When Tzeitel is told that she’s been promised to Lazar, she doesn’t immediately lose control as we usually see in FIDDLER productions. Here she tries to be brave, forces a smile and breaks our hearts in the process. Tzeitel knows what’s expected of her: any marriage in this culture is automatically considered a blessing. But the poor lass can only keep up this ruse for a few moments and then the tears flow. Although Tevye does relent, Sher isn’t above having Tevye make her feel guilty for forcing him to break an agreement.
And yet, at the wedding, there’s a lovely moment when Tzeitel looks directly at her father and puts her hand over her heart. The gesture shows her love and gratitude for making this once-seemingly impossible event happen.
During “Sunrise, Sunset,” Sher isolates Tevye and Golde from the wedding guests and staring into each other’s eyes. We see that this new-world marriage has them assessing their pre-arranged life together. It nicely sets the table for the upcoming “Do You Love Me?” (Sher isolates them by putting them on a passerelle – meaning that wrap-around ramp that goes around the front of the orchestra pit. There’s a historical irony here, for another 1964 musical used a passerelle: HELLO, DOLLY!, which became the longest-running musical in Broadway history. But DOLLY only had a brief eight-month reign as the champion because it was soon overtaken by – yes – FIDDLER ON THE ROOF.)
So later, when Tevye asks Golde “Do You Love Me?” we see what’s led him to this point and why he must know the truth. When Burstein says “Golde! I’m asking you a question” it’s not a request but a flat-out demand. We see that his introducing this subject wasn’t easy for him, and now that’s he’s finally found the courage to state it, he will not let her off the hook. Burstien shows us that Tevye genuinely needs to know, even if the answer isn’t the one he wants.
“Do You Love Me?” is a good question, for by now we’ve seen Tevye and Golde sleeping in twin beds. Traditionally (and is there any better adverb for FIDDLER?), directors from Jerome Robbins on have had them in a double. Sher knows that many a long-married husband and wife, after years of annoying each other in bed with twists, turns and snores, make the transition. And will any of us have trouble believing that a couple that’s been married for 25 years doesn’t have sex anymore?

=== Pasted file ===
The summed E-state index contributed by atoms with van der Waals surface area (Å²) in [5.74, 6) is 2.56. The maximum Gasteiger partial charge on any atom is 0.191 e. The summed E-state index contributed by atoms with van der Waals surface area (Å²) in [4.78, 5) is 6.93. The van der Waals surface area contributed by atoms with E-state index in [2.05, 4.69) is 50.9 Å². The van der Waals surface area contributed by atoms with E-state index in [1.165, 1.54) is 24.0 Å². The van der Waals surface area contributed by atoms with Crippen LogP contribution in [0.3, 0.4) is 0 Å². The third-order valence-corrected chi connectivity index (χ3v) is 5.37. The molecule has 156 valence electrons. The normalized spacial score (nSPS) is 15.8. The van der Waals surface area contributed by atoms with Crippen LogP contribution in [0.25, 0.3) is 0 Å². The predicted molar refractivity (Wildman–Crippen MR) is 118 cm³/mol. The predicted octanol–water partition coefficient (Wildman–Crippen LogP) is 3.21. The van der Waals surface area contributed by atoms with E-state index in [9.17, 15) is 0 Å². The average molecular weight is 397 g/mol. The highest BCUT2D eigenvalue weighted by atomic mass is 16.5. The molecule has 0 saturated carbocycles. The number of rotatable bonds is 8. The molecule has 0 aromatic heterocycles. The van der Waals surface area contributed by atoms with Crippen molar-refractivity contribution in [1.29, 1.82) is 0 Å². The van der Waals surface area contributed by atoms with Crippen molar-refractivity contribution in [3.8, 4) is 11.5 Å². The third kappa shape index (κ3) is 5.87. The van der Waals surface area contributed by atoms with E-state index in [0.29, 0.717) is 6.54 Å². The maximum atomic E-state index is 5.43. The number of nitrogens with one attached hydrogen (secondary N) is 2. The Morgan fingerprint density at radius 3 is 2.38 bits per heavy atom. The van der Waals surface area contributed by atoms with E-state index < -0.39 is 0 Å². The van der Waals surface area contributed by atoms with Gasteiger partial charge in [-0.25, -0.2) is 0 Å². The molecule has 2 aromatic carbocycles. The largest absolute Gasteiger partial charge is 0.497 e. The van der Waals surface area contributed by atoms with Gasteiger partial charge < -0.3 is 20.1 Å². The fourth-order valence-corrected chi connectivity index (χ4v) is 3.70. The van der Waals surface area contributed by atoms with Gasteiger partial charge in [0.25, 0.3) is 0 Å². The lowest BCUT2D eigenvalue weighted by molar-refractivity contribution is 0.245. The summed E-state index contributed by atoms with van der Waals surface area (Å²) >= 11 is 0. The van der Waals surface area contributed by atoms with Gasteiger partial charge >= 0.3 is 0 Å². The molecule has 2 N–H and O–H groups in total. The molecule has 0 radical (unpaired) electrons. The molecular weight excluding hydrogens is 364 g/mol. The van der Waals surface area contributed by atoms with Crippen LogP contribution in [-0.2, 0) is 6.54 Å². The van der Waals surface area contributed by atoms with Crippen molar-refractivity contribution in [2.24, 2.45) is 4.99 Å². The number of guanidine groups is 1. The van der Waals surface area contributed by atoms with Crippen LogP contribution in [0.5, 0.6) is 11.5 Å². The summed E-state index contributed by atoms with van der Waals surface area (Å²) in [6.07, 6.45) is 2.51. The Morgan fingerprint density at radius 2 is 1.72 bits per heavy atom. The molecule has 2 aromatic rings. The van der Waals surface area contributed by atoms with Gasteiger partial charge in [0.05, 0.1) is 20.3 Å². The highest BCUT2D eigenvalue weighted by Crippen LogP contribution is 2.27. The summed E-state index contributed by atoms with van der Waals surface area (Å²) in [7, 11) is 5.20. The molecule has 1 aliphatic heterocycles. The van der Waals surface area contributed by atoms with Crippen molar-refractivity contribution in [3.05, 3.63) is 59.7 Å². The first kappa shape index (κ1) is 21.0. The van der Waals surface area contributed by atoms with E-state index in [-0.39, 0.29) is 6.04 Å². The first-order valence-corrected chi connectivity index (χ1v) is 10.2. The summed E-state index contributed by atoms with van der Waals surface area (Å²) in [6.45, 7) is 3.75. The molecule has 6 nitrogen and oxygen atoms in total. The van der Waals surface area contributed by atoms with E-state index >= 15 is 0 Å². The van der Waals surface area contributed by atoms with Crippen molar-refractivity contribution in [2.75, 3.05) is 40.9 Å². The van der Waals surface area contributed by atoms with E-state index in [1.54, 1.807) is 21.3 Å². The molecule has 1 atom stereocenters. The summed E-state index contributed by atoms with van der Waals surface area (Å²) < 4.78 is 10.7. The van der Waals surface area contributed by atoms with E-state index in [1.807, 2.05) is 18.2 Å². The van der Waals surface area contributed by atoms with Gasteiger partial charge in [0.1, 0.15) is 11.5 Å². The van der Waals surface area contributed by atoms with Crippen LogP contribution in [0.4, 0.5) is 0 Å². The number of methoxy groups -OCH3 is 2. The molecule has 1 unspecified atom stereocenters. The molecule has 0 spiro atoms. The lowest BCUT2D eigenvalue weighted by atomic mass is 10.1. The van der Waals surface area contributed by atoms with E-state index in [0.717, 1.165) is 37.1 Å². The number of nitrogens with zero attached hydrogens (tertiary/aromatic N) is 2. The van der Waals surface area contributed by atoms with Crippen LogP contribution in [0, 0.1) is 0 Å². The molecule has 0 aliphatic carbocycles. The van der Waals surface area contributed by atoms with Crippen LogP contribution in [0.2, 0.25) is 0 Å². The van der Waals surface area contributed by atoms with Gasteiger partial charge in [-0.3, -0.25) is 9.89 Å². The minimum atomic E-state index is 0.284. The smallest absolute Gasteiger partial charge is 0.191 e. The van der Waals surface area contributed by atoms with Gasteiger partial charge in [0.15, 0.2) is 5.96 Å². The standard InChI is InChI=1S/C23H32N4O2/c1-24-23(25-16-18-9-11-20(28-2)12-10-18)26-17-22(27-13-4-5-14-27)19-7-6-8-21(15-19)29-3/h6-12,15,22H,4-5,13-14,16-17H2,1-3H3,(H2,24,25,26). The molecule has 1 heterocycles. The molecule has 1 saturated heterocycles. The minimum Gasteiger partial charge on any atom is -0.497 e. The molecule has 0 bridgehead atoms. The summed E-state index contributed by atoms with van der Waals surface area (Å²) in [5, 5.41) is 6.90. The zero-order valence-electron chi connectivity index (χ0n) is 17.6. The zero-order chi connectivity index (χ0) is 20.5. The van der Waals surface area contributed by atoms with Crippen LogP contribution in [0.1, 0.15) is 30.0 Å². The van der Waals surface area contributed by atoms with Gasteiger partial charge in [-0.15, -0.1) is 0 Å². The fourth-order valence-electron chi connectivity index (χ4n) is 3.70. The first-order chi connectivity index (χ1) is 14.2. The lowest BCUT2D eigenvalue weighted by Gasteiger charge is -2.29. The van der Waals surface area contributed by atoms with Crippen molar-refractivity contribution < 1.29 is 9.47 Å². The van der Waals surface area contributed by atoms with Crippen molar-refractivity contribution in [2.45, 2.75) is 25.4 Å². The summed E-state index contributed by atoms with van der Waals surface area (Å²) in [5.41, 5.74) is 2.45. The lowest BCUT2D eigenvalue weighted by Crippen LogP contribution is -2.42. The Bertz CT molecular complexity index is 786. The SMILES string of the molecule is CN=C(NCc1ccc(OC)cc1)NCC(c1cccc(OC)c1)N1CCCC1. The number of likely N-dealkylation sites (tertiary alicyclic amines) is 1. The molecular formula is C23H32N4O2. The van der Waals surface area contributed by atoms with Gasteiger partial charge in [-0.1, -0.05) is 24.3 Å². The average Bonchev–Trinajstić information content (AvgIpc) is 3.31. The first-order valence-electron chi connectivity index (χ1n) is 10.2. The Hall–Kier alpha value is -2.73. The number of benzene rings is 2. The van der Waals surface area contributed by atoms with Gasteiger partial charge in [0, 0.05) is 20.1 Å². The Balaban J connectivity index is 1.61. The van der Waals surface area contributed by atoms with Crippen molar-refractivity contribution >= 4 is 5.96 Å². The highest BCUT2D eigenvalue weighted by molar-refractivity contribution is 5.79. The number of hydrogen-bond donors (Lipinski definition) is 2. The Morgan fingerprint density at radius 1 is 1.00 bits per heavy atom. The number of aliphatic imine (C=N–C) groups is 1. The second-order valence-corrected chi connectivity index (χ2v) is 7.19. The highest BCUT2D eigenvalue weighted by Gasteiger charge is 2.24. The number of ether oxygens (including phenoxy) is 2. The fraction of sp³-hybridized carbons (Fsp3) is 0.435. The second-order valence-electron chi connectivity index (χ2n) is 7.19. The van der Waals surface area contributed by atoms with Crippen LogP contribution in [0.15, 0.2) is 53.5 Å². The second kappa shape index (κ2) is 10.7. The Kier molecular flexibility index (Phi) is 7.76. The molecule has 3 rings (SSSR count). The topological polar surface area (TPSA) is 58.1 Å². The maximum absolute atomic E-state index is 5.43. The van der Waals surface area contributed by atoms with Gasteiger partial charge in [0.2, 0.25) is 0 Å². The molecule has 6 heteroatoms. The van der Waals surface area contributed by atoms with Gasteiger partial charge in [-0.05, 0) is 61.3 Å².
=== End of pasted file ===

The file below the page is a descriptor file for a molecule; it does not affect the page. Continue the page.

We’ve all loved somebody and simultaneously hated that same person. That’s the relationship Sher gives Tevye with God. During the first act, Burstein expresses increasing anger with Tevye’s Maker. This culminates with fury when the Cossacks turn Tzeitel and Motel’s wedding reception into a never-to-be-forgotten nightmare. That’s what closes Act One, and when Act Two starts some months later with Tevye’s talking to God, we get the impression that this is the first time they’ve been on speaking terms for quite a while.
There’s still more than an hour to go, but you’ll have to experience this FIDDLER yourself. Do discover the substantial number of thoughtful touches that Bartlett Sher has brought to a classic which in the process has created a classic of his own.
What’s also good news is that all the singers are up to Jerry Bock’s flavorful music and Sheldon Harnick’s perceptive and deft lyrics. (Have you ever really noticed the cleverness in “To Life” when Tevye sings “Here’s to the father I’ve tried to be” and Lazar responds “Here’s to my bride-to-be!”?) Yente’s claim of “It’s a perfect match” is spurious far more often than not, but if she said it about Bartlett Sher and FIDDLER ON THE ROOF, she’d be right – of course right!